19TH ASIAN GAMES
- Sunday, September 24th – Friday, September 29th (swimming)
- Hangzhou Olympic Sports Centre Aquatic Sports Arena, Hangzhou, China
- LCM (50m)
- Meet Central
The 19th Asian Games kicked off today from Hangzhou, China and the swimmers wasted no time firing off head-turning performances in virtually every event.
Multiple continental and national records bit the dust but among them were also Games Records on both the men’s and the women’s sides.
We’ve already reported on the men’s 100m free, women’s 50m breast and men’s 200m IM events:
- Pan Zhanle Rips 46.97 as 5th-Fastest 100m Freestyle Performer Ever (Video)
- Tang Qianting Produces 29.92 Asian Record in Women’s 50m Breast
- Wang Shun Crushes 1:54.62 200m IM as 3rd-best Performer in History
Women’s 200m Fly
Right off the bat in the first event of the evening, Zhang Yufei of the host nation produced a winning time of 2:05.57 to easily defeat the women’s 200m fly field en route to gold.
Olympic multi-gold medalist Zhang opened in 59.14 and closed in 1:06.43 to get to the wall nearly 3 seconds ahead of the field. Coming in for silver was teammate Yu Liyan who touched in 2:08.31 for silver while Japan’s Hiroko Makino rounded out the top 3 in 2:09.22.
As for Zhang, her time here ranks as the 4th-swiftest time of her career, one which boasts a personal best of 2:03.86 from when she took Olympic gold in Tokyo.
The previous Asian Games Record stood at the 2:05.79 China’s Jiao Liuyang put on the books over a decade ago at the 2010 edition of this competition.
25-year-old Zhang successfully defended her title from the 2018 Asian Games, knocking over a second off of the 2:06.61 she put up for gold there in Jakarta.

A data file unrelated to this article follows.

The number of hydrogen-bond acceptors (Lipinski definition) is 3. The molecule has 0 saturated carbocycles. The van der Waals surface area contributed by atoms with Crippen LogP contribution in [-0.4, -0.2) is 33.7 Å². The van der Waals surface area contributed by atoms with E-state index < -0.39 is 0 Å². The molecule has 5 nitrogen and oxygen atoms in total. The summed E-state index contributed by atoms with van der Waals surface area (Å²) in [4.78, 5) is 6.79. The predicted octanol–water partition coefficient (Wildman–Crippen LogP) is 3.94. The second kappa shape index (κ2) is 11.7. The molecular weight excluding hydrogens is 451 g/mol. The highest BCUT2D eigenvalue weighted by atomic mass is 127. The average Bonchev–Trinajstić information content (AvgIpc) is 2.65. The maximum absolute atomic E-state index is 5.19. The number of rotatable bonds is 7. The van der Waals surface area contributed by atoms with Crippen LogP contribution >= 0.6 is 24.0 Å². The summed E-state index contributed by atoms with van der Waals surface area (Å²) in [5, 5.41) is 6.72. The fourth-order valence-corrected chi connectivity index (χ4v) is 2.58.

Women’s 1500m Freestyle
Li Bingjie made her presence known on day one as well, with the 21-year-old logging a time of 15:51.18 to come out on top of the women’s 1500m free field.
Bingjie represented the sole competitor of the pack to get under the 16:00 barrier, as teammate Gao Weizhong clocked 16:05.73 for silver while Japan’s Yukimi Miroyama bagged bronze in 16:17.78.
The previous Asian Games Record stood at the 15:53.68 China’s Wang Jianjiahe established at the 2018 edition of the competition in Jakarta. There, Li settled for silver in a time of 15:53.80 so the Olympian managed to knock over 2 seconds off of that previous performance.
This year at the World Championships, Li reaped silver in her best-ever performance of 15:45.71. That rendered her as China’s 2nd-fastest performer in history, with only Wang ranked #1 in her national record mark of 15:41.49 from the Tokyo Olympic Games.
Men’s 100m Backstroke
Xu successfully defended his title from 2018, with this year’s effort knocking .11 off of his own previous Games Record mark of 52.34 registered 5 years ago.
This time around, Xu opened in 25.05 and brought it home in 27.18 to get the job done, with Irie settling for silver while Korean Lee Juho also landed on the podium in 53.54 as the bronze medalist.
28-year-old Xu’s time this evening beat out the 52.64 he produced in Fukuoka to place 4th at this year’s World Championships. Had he hit a result like tonight’s 52.23, he would have taken the silver, just .01 outside of American Ryan Murphy‘s world title-capturing result of 52.22.
Xu remains China’s national record holder, courtesy of his lifetime best of 51.86 notched at the 2017 Chinese Championships.
Women’s 4x100m Freestyle Relay
The final night of the evening also saw its Games Record go down, as the Chinese foursome of Yang Junxuan, Cheng Yujie, Wu Qingfeng and Zhang Yufei collectively stopped the clock in an effort of 3:33.96.
Yang opened in 53.86 and handed it off to Cheng who notched a split of 53.07. Wu kept up the speed with a 3rd leg of 53.84 before Zhang finished the race in 53.19.
The previous Asian Games Record stood at the 3:36.52 Japan put on the books in 2018, so China upgraded its silver medal position from 5 years ago.
This time around, Japan placed 2nd in 3:38.48 while Hong Kong earned the bronze in 3:39.10.
At this year’s World Championships, the same quartet established a new Asian Record, with their time of 3:32.40 earning the bronze in Fukuoka. In that swim, Cheng led off in 53.39, Yang notched 53.53, Wu was 52.64 and Zhang hit 52.84 as the anchor athlete.